It can be a challenge, but stores need to be realistic in assessing and addressing their risk. “It won’t happen to me” isn’t a strategy. In most cases, the root causes of network outages – downed lines, inclement weather, system crashes, pulled plugs, power failure at the router, issues at the ISP, human error – can’t be avoided. These issues are fundamentally unpredictable and outside of a retailer’s control. Given that 90% of organizations report having to cope with unexpected downtime of critical systems (with a third even dealing with downtime at least once per month), retailers would be unwise to pretend they are immune to these realities.

This is why retailers are able to benefit from adopting out-of-band management (OOBM) strategies. OOBM allows IT staff to remotely access the remote equipment at any location, and successfully diagnose, reboot, and repair that equipment without a costly truck roll. Out-of-band access vastly decreases the time it takes to resolve issues. Intelligent out-of-band management systems provide automated remediation of issues, proactive monitoring of network health and the environmental conditions, alerting administrators to problems or even repairing common issues proactively and automatically. The ability to achieve remote access, monitoring, and remediation serves to bolster network resiliency and keep critical infrastructure at retail locations online and operational, while also simplifying network management and control.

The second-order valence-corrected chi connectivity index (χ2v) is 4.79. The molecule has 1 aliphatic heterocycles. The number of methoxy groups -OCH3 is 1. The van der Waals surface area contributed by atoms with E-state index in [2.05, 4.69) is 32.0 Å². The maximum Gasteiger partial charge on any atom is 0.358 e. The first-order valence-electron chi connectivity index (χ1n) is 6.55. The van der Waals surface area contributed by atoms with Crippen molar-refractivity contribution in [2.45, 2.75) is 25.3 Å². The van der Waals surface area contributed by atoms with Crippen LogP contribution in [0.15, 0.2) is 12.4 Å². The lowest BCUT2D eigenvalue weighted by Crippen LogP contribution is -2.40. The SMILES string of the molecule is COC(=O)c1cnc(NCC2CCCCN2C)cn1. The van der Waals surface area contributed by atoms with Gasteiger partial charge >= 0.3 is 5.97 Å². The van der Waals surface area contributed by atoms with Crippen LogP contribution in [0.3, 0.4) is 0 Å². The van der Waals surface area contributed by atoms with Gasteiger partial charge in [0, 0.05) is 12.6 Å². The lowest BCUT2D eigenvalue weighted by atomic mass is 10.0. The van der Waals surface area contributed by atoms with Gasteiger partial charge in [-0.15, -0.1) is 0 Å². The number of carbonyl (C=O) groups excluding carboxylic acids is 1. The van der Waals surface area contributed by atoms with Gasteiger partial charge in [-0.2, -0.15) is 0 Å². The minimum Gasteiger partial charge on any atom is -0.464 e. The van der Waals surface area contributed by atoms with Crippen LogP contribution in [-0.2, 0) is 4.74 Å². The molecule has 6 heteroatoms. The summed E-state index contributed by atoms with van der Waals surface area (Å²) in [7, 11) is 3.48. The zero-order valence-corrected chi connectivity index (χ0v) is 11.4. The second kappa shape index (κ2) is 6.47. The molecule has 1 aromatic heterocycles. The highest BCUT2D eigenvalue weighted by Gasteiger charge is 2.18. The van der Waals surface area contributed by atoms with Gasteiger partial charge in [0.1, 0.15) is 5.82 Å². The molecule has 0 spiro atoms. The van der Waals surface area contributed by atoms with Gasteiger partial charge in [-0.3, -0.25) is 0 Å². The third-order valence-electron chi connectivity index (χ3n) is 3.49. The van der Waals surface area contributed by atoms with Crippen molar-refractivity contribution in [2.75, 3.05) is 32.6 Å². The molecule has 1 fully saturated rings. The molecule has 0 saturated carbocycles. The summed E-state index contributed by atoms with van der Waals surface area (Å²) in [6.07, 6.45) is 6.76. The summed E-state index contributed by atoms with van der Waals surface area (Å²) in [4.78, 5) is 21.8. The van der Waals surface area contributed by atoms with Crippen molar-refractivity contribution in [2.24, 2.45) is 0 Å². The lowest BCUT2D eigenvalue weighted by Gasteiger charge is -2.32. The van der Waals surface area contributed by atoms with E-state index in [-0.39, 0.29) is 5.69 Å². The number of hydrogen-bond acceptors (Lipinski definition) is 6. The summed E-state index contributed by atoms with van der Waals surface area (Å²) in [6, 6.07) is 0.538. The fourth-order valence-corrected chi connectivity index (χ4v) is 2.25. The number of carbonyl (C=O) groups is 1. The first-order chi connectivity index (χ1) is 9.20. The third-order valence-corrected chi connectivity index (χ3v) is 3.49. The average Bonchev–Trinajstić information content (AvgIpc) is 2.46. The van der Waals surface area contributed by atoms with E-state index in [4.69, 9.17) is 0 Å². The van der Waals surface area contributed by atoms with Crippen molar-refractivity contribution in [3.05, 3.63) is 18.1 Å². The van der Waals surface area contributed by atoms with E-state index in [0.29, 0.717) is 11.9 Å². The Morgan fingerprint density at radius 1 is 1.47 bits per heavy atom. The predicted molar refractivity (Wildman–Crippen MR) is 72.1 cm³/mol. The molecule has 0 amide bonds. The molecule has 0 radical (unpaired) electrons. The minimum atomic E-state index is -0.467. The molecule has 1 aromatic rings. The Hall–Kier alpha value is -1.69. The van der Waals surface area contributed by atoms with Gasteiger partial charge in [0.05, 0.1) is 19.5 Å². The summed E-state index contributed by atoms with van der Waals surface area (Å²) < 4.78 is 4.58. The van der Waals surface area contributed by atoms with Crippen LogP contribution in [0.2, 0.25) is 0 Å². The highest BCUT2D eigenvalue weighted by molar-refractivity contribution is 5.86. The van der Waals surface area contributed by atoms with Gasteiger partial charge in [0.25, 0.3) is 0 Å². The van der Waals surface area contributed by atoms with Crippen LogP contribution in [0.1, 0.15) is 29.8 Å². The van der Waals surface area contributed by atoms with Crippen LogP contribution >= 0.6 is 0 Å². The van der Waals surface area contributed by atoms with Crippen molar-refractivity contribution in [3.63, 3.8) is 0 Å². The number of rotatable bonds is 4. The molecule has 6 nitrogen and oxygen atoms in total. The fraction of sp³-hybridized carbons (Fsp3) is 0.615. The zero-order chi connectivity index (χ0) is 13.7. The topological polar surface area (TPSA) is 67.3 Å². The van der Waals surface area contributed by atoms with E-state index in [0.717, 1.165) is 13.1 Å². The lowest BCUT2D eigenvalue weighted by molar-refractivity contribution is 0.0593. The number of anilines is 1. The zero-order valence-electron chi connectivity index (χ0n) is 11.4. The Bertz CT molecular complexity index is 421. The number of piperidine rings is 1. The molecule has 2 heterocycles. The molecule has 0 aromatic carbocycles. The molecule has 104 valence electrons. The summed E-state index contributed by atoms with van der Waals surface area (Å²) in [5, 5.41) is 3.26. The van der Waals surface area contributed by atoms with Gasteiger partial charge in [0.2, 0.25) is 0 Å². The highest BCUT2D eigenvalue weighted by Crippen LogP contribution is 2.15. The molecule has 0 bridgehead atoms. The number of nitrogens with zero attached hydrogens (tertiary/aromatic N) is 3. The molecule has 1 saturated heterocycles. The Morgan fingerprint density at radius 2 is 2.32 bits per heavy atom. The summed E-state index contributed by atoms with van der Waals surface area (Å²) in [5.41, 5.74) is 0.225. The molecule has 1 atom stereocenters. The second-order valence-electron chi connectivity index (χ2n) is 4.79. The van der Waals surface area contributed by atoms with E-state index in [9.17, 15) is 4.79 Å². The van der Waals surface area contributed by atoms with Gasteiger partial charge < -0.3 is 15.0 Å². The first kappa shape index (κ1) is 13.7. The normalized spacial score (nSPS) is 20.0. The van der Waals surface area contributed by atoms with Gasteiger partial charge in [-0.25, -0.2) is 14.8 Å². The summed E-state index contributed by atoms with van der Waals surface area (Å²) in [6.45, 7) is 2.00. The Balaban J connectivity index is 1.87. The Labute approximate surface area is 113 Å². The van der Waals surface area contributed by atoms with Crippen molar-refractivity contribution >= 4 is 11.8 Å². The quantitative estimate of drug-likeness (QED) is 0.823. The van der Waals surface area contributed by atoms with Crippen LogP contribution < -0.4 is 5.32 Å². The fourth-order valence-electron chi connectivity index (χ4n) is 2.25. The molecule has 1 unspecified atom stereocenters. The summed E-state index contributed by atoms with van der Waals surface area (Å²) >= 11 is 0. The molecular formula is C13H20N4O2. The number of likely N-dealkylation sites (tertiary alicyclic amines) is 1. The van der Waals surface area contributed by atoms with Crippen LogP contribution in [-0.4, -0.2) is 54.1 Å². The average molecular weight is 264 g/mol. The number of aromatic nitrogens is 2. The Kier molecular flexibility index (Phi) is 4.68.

Stores also increasingly require redundant, resilient network connectivity that allows commerce to continue while the OOBM solution performs diagnostics and remediates issues whenever primary connections go offline. Systems designed to failover to a secondary connection as a temporary solution when the primary connection goes offline – such as a wireless cellular connection that wouldn’t be vulnerable to the same issues as a landline connection – can keep a retail location operating seamlessly throughout that downtime. These systems will failback to the primary connection when it is restored, allowing the retailer to maintain business continuity through the end of the outage episode.

Retailers understand that customer loyalty is hard earned and much too valuable to risk losing because of connectivity issues beyond anyone’s control. Employing strategies designed to safeguard network resilience should be seen as an essential part of every retailer’s game plan for delivering customer experiences that result in loyal shoppers and continued business.


Gary Marks is the CEO of Opengear, a company that builds next generation smart solutions for proactively managing and protecting critical IT and communications infrastructure.

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FINANCE

Office Depot beats Q3 forecasts; to accelerate store closings

BY Marianne Wilson